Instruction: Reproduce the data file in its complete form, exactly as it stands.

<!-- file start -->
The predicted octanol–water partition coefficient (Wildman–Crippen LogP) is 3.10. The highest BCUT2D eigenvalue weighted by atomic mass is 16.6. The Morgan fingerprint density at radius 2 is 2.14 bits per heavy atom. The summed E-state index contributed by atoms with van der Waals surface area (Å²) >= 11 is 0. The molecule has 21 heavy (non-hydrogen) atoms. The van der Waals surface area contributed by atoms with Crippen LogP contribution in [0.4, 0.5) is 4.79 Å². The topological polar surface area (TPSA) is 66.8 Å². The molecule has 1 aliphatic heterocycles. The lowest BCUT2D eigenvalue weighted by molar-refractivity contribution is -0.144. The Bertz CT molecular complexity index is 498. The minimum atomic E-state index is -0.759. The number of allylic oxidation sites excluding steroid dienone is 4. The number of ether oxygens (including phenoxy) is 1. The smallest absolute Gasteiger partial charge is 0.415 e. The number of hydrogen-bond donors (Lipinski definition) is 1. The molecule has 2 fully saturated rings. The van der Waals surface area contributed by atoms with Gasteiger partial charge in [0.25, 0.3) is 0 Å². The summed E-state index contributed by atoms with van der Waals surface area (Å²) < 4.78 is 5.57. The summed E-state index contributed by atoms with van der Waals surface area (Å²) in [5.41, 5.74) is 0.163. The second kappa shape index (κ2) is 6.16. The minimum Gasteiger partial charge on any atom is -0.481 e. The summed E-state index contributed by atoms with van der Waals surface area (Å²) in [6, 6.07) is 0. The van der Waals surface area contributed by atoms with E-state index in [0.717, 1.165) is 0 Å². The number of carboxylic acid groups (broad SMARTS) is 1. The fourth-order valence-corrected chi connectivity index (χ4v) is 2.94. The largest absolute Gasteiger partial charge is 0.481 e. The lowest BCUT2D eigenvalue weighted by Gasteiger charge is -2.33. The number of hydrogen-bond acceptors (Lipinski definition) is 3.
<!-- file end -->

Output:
The predicted octanol–water partition coefficient (Wildman–Crippen LogP) is 3.10. The highest BCUT2D eigenvalue weighted by atomic mass is 16.6. The Morgan fingerprint density at radius 2 is 2.14 bits per heavy atom. The summed E-state index contributed by atoms with van der Waals surface area (Å²) >= 11 is 0. The molecule has 21 heavy (non-hydrogen) atoms. The van der Waals surface area contributed by atoms with Crippen LogP contribution in [0.4, 0.5) is 4.79 Å². The topological polar surface area (TPSA) is 66.8 Å². The molecule has 1 aliphatic heterocycles. The lowest BCUT2D eigenvalue weighted by molar-refractivity contribution is -0.144. The Bertz CT molecular complexity index is 498. The minimum atomic E-state index is -0.759. The number of allylic oxidation sites excluding steroid dienone is 4. The number of ether oxygens (including phenoxy) is 1. The smallest absolute Gasteiger partial charge is 0.415 e. The number of hydrogen-bond donors (Lipinski definition) is 1. The molecule has 2 fully saturated rings. The van der Waals surface area contributed by atoms with Gasteiger partial charge in [0.25, 0.3) is 0 Å². The summed E-state index contributed by atoms with van der Waals surface area (Å²) < 4.78 is 5.57. The summed E-state index contributed by atoms with van der Waals surface area (Å²) in [5.41, 5.74) is 0.163. The second kappa shape index (κ2) is 6.16. The minimum Gasteiger partial charge on any atom is -0.481 e. The summed E-state index contributed by atoms with van der Waals surface area (Å²) in [6, 6.07) is 0. The van der Waals surface area contributed by atoms with E-state index in [0.717, 1.165) is 0 Å². The number of carboxylic acid groups (broad SMARTS) is 1. The fourth-order valence-corrected chi connectivity index (χ4v) is 2.94. The largest absolute Gasteiger partial charge is 0.481 e. The lowest BCUT2D eigenvalue weighted by Gasteiger charge is -2.33. The number of hydrogen-bond acceptors (Lipinski definition) is 3.